debates Ken Ham in a high-profile event that helped the
founder of the Creationist Museum resurrect funding for
his amusement park based on Noah's Ark.
We’re still taught this today. In grade school, we learn about the sanctity of The Scientific Method. But none of us could ever say what The Scientific Method is because there isn’t one, perhaps other than ‘Collect as much reliable data as possible and analyze it hoping to discover something you hadn’t noticed before.’* Yet huge amounts of philosophical ink has been spilled on articles trying to isolate precisely what The Scientific Method is. Unless you’re a scientific practitioner yourself, you probably believe that The Scientific Method is a thing. That’s what we learned on PBS from Bill Nye and on the private networks from Beakman’s World. If you stopped doing science classes in grade ten because the math was hard, you believe in The Scientific Method as if it was a matter of faith.
* This is a personal bugbear of mine. Part of the research for my Ecophilosophy manuscript involved analysis of traditional medicine among indigenous groups, bodies of immense knowledge about the properties of local plants and fungi. Discussing this research with a friend, he mocked such knowledge because they didn’t use The Scientific Method. But just the because the shamans don’t wear labcoats, their useful biological databanks have been ignored. But they’re at the tail end of thousands of years of data collection and analysis. Smart pharmaceutical companies send teams to consult with indigenous leaders about their medicines because they'll be able to mass produce the chemicals that the shamanic tribes use locally without as much processing.
|You start to look defeated when you're old and tired.|
So now, when you see books like Latour’s and those that have followed him, you’re like a man who has lost his faith. You’ve grown up believing that science had a perfect method, The Scientific Method, and that its use resulted in absolutely true knowledge. That’s why Richard Dawkins and Christopher Hitchens could talk about the superiority of science over religion: scientific knowledge was above the petty political provincialism of religion. This is just Boyle’s defensive thesis, formulated as a desperate gamble to protect his community from violence at the hand of post-war partisans. But part of the success of that gamble was that they succeeded in covering up why they convinced us all of that. So today, shrill writers like Dawkins repeat it as dogma.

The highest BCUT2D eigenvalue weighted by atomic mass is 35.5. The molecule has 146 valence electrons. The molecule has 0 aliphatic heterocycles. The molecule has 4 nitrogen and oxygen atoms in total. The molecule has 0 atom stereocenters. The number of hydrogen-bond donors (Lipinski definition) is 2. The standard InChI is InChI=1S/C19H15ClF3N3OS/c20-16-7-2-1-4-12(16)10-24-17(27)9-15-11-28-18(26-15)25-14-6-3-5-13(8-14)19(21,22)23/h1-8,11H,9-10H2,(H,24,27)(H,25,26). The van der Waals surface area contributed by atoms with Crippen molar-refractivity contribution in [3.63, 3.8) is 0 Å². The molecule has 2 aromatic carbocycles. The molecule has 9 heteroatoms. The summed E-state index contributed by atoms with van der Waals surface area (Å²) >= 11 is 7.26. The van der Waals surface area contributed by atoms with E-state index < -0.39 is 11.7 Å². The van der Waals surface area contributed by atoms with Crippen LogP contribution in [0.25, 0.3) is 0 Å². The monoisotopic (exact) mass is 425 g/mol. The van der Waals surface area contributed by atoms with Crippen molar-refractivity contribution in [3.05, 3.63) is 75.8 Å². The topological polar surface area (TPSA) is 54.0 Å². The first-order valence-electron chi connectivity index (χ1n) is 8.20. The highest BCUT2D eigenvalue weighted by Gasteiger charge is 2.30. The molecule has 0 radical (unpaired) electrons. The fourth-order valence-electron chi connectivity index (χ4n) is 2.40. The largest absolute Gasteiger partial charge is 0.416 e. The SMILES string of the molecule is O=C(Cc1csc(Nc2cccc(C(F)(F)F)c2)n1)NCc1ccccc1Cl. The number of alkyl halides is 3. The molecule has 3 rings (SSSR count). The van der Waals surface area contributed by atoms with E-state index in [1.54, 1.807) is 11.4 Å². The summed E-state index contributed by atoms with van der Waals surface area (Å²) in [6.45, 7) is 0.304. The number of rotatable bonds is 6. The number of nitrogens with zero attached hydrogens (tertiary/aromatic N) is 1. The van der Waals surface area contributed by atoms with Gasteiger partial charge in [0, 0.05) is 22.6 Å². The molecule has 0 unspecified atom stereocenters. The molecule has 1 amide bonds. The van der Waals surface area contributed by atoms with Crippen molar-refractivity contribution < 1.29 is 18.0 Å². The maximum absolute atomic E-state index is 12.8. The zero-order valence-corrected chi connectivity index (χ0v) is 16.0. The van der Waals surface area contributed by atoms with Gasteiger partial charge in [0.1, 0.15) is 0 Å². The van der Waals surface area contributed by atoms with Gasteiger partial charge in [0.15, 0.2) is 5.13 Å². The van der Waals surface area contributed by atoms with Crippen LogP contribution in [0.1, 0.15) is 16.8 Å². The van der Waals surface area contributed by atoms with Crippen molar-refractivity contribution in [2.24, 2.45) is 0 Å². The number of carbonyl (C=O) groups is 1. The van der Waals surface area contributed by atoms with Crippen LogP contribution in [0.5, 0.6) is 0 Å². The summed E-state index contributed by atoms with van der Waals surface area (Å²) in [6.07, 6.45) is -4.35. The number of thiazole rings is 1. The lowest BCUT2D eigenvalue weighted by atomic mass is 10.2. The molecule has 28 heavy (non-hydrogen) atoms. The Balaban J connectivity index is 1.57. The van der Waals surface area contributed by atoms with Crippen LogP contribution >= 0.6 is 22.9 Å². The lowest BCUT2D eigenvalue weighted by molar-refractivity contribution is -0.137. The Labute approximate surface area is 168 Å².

Read those books that describe scientific practice in all its messiness: the vulnerability of funding to corporate or political whims, the jockeying of scientists across universities and research institutes, the fact that you’ll always find some study with data contra-indicating the conclusions of 95% of all other studies in that area. If you believed in the perfection of scientific knowledge as a dogma, as too many of us still do, you won’t see a book that educates you about the practice of an important human institution.
You’ll have your faith broken.
Latour shouldn’t be upset because the sociology and ethnography (and related philosophy) of science were too successful. If anything, they failed to root out the true rot: the conception of science in too many people’s minds as a subject of dogma.
Bravo. Yes. Thank you. This is pretty much my entire critique of dogmatic capital-S "Science!" summed up in one concise blog post. This is the exact reason I abandoned the hard sciences for STS/SSK and why I rail against things like Golden Age Hard SF on Vaka Rangi put much, much better than I ever could.ReplyDelete
Incidentally, have you ever read Cori Hayden's When Nature Goes Public (an ethnography of bioprospecting in Mexico) or anything by Langdon Winner and David Hess (two thinkers consciously invested in the political side, both small scale and large scale, of the technoscience sector and, full disclosure, former colleagues and mentors of mine)? I have a feeling they might be up your alley.